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What should a business do to protect your data?

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Your confidential data has value. Not only to the organisations that use it - either to provide you with services or to sell to you - but also to criminals who want to exploit your information for their own purposes. So, what should you expect when you hand over this valuable asset? Here are some top tips to ensure robust data protection.

Organisations must protect your data

Businesses should protect your data in a range of different ways. Because, when it comes to issues of privacy and data protection, prevention is always better than cure. This includes investing in things like:

  • Secure firewalls
  • Anti-virus and anti-malware software
  • Regular and robust backup processes
  • A process for updating operating systems on a regular basis
  • Processes that prevent staff members from sharing passwords
  • Reliable encryption
  • Processes to remove outdated info
  • Processes to identify and record what personal data is held and stored by the business
  • Compliance with the Information Commissioner's Office (ICO).

Organisations must assess vendor vulnerabilities to maintain robust data protection

It is not uncommon for a data breach to happen because of a third-party. For example, when vulnerable software is used on an organisation's website, or because a specific service has been outsourced. And, while an organisation might seek to place the blame on any vendor who allowed a data breach to happen, they remain responsible. So, if an organisation is entrusting your valuable data to a third-party, the must make sure that this supplier/partner has adequate data security processes in place.

Organisations must make sure their employees understand the consequences of a data breach

Despite fears about cybercrime, human error is far more likely to cause data protection breaches than hackers. Common causes for these breaches include:

  • Data being sent to the wrong recipient
  • Loss of theft of paperwork
  • Failure to redact data
  • Failure to use bcc when sending an email
  • Unencrypted devices being lost or stolen

So, organisations must ensure that they train their employees on how to maximise data security, and make sure that they understand the potential consequences of a breach.

What's more, 87% of employees take sensitive data with them when they leave a company, whether voluntarily or involuntarily[1]. So, you have the right to expect that any organisation you deal with puts robust processes in place to protect your data against such threats. This includes:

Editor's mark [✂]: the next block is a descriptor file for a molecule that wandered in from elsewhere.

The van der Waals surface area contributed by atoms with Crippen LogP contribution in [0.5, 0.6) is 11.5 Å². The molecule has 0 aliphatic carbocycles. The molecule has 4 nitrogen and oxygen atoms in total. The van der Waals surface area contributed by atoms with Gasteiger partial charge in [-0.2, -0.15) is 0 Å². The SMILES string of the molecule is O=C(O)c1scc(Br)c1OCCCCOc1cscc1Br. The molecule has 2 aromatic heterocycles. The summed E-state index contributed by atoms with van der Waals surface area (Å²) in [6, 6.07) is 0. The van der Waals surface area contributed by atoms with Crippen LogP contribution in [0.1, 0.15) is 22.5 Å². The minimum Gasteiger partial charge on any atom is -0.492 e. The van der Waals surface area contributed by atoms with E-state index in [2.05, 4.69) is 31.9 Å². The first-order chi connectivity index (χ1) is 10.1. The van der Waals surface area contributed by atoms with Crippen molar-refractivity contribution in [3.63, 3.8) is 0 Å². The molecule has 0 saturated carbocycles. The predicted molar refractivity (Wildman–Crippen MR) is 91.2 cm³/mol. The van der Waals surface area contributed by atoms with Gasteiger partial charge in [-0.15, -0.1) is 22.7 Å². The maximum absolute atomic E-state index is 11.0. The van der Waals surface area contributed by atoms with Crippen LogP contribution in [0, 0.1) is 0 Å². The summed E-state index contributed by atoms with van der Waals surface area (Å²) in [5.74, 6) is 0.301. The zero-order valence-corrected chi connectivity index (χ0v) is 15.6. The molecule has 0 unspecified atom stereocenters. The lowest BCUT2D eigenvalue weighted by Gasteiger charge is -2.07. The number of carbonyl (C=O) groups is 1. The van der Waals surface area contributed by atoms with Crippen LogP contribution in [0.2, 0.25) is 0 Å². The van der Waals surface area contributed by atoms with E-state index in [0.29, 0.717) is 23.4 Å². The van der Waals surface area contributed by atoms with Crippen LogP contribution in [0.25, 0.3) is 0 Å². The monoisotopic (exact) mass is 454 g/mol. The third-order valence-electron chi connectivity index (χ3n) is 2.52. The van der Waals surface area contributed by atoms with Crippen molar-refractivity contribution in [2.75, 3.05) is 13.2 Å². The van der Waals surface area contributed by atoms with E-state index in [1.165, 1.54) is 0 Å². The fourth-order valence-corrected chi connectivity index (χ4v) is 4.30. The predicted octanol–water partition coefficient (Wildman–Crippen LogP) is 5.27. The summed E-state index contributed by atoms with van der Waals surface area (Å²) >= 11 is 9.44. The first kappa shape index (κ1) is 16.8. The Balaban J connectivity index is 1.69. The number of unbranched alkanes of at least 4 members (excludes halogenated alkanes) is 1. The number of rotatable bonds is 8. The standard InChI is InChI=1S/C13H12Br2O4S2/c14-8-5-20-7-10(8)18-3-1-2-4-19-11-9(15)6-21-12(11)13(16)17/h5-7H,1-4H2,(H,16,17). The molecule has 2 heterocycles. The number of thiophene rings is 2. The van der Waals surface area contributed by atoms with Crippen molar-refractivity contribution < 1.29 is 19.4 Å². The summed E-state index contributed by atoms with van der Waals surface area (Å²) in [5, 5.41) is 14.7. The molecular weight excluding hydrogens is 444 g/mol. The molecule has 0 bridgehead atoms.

• Ensuring data protection policies are communicated to employees
  • Making sure they have robust security systems in place to prevent data theft and errors
  • Establishing monitoring processes to detect data theft/errors
  • Ensuring adequate policies are in place to deal with issues such as social media use.

Organisations must let you know if they breach your data

The General Data Protection Regulation (GDPR) requires organisations to report certain types of personal data breach to the ICO. It must do this within 72 hours of becoming aware of the breach, (where feasible). If the breach is likely to result in a high risk of adversely affecting your rights and freedoms, the organisation must also inform you of the data breach "without undue delay".

What can you do if you are the victim of a data protection breach?

The ICO can impose hefty fines on organisations that don't meet their obligations under the Data Protection Act. However, the ICO does not award compensation to victims.

If you have suffered damage, distress or a loss of privacy caused by an organisation breaching any part of the Data Protection Act, you have a right to claim compensation. And, at Hayes Connor Solicitors, we know what it takes to make a successful data breach compensation claim.

Our expert, friendly team will advise you on whether you have a valid claim and will be pleased to answer any questions you might have. If you are not sure whether your information has been misused or mishandled, we can find this out for you.

We also understand that making a compensation claim can be stressful; especially where your sensitive information has already been breached. That's why we remove the jargon from the process and make sure you always know what's happening with your case. Of course, it goes without saying that our process is fully compliant with ICO guidance and we never put your details at risk.


[1] https://go.druva.com/Osterman-Research-Best-Practices.html